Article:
The terms “advertising” and “marketing” often get used interchangeably, especially when working with small business owners. Technically, advertising is a subset of marketing. (Your high school math teacher is smiling right now as you try to remember EXACTLY what a “subset” is.)
Marketing is the “overall” picture. Marketing is everything you do to get your products and services into the hands of consumers. From the sign outside your building to the state of your restrooms, those are all components of your “marketing”.
With this in mind, there isn’t a person on your staff who isn’t “technically” engaged in marketing. When your receptionist talks about her week with her bowling team or Sunday School class or drinking buddies – she’s engaged in “marketing” your company. When she talks about how great or evil your company is, your receptionist joins the “marketing machine” which is in place to promote your business.
If this makes you stop and think – it should. How many of your employees friends and relatives are consumers of your products or services? If they could be and they aren’t – then maybe you should find out what kind of messages your EMPLOYEES are sharing when they’re off duty.
Meanwhile, advertising is when you PAY to have those marketing messages delivered. Traditionally, those marketing messages are delivered via newspaper, radio, television, billboards, yellow pages, etc.
Small Business Advertising Basics
Since advertising – by nature – means you’re PAYING to deliver your small business marketing messages, you’ll probably want to make sure you get your money’s worth when you make a financial investment in advertising your business.
The absolute BEST way to make sure you get a GREAT ROI from your advertising is to begin by defining your BEST customer or your TARGET AUDIENCE.
If there’s one subject that makes small business owners squirm it’s picking a target audience. For some, it seems to be the emotional equivalent of asking Playboy Hugh Hefner to settle down and marry just ONE of his companions.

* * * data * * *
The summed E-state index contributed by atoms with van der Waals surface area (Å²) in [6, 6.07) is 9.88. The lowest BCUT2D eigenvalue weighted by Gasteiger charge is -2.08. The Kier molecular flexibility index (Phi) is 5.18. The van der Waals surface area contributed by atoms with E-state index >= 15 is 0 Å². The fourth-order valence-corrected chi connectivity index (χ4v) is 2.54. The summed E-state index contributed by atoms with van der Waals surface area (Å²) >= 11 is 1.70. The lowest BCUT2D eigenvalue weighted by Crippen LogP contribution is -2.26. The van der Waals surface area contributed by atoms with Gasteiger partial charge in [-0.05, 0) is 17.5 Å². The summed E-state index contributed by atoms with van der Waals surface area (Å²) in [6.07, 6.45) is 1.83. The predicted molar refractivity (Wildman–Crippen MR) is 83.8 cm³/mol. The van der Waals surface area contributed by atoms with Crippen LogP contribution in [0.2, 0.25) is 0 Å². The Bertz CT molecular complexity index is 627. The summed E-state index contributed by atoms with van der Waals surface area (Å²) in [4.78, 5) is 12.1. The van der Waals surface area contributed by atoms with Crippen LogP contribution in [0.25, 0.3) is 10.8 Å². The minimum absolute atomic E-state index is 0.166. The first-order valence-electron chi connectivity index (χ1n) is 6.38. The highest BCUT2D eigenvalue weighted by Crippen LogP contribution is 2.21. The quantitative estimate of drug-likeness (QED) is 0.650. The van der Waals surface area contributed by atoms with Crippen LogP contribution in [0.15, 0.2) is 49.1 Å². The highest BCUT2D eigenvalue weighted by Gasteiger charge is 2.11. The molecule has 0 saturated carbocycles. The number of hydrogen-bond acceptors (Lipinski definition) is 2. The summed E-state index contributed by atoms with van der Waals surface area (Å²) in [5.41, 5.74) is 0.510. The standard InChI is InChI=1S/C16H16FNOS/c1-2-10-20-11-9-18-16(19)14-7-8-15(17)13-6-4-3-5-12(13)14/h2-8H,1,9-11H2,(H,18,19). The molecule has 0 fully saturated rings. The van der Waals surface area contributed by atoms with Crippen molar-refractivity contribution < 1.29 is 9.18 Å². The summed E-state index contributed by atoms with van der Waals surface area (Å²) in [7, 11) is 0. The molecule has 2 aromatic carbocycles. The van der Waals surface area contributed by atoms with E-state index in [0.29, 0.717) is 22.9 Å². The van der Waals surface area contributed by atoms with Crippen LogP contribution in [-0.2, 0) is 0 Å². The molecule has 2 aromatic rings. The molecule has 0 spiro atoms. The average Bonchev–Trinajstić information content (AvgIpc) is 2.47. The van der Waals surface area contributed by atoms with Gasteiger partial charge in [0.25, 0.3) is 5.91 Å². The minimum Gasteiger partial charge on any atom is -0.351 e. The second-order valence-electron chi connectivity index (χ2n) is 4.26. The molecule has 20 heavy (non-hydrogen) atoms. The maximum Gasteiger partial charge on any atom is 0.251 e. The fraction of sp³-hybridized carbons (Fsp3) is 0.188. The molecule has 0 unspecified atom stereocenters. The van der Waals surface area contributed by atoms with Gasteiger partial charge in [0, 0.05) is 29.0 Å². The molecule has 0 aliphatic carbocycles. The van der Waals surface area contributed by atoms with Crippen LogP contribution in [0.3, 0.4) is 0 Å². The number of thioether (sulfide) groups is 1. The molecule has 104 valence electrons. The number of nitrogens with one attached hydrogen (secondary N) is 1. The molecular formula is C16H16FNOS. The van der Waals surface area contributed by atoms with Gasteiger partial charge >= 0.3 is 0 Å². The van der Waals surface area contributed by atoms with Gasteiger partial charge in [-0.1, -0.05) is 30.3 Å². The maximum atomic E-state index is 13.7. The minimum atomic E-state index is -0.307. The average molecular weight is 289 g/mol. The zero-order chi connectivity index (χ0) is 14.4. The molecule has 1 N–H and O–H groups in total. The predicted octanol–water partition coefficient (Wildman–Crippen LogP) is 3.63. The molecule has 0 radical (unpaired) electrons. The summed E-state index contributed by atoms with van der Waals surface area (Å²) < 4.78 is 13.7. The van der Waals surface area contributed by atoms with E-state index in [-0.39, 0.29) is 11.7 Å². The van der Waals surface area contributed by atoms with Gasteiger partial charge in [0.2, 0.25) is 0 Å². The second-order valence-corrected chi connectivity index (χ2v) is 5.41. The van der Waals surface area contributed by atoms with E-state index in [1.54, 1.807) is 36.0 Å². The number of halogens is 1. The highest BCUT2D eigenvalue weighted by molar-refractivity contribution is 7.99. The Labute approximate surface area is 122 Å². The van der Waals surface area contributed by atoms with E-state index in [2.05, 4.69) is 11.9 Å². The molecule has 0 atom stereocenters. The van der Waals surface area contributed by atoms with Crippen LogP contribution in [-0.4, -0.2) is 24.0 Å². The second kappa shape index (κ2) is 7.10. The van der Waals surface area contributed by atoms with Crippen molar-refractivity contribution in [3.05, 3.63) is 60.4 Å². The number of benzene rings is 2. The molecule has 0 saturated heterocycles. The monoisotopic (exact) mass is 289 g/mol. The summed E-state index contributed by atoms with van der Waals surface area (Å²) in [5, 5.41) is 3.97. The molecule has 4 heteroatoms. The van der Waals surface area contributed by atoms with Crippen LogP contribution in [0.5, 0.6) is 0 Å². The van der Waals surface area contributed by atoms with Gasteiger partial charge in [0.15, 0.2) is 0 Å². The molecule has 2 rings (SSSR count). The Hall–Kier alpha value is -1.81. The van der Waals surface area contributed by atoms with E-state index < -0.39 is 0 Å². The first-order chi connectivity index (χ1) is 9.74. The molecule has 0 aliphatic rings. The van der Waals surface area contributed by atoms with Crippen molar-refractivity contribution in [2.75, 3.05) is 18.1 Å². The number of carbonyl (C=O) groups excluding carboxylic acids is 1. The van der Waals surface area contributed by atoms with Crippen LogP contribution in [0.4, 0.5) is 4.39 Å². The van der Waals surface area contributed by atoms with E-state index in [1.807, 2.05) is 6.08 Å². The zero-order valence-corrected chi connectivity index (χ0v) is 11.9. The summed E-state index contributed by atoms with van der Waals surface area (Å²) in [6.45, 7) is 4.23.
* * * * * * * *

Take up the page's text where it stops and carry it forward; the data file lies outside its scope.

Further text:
“There are SO MANY people out there who want/need/DESIRE my products and/or services- HOW OH HOW can you ask me to narrow my target audience down to just a select few.”
There are so many great reasons WHY as a small business owner you should focus upon a select few – a “niche market” so to speak.
First, there’s the issue of cost efficiency. In my book Beyond the Niche: Essential Tools You Need to Create Marketing Messages that Deliver Results, I point out that advertising is sold based upon the number of people a particular media reaches.
For example, if your local newspaper as a subscription base of 250,000 customers – then you’ll pay for your ad to be seen by 250,000 people – the 250,000 people who subscribe to the local newspaper.
Now, the thing about the newspaper is there’s a certain “type” of person who’s likely to be READING the newspaper. Your newspaper rep will have fascinating demographic information about the people who are reading YOUR local newspaper – but in general, those people are usually older folks. If you’re the owner of a nightclub which is popular with young adults – you’ll probably find that young adults are not heavy consumers of your local newspaper and you might want to think about using other media to reach your “target demographic”.
So let’s say your target audience or “niche market” are heavy consumers of printed media – your local newspaper for example. That’s just ONE reason why you should tightly target not only the media but also the marketing message.
Go ahead and pick up your local newspaper. You’ll see dozens of ads all competing for the reader’s attention. You need a way for your ad to STAND OUT from all that competition. You need a way for your marketing message to reach the people most likely to buy your products or services.
Here’s a hint: You do that by tightly targeting your marketing message to your target audience.
If you’ve already got customers – clients or patients – then you already have all the information you need to tightly target your marketing messages to a niche market! By creating marketing messages which SPEAK to your current customers – clients or patients, then you’ll find you’re also reaching out to other people just like the people who are already doing business with you.
The biggest mistake made by small business owners when they begin to advertise their business using traditional advertising is that they try to catch ALL the fish in the sea instead of targeting a few fish.
Define your target audience – then create a message which speaks DIRECTLY to them. Advertise – or pay to place this message in a place where your target audience “hangs out” and VIOLA! That is the formula for small business advertising success!!!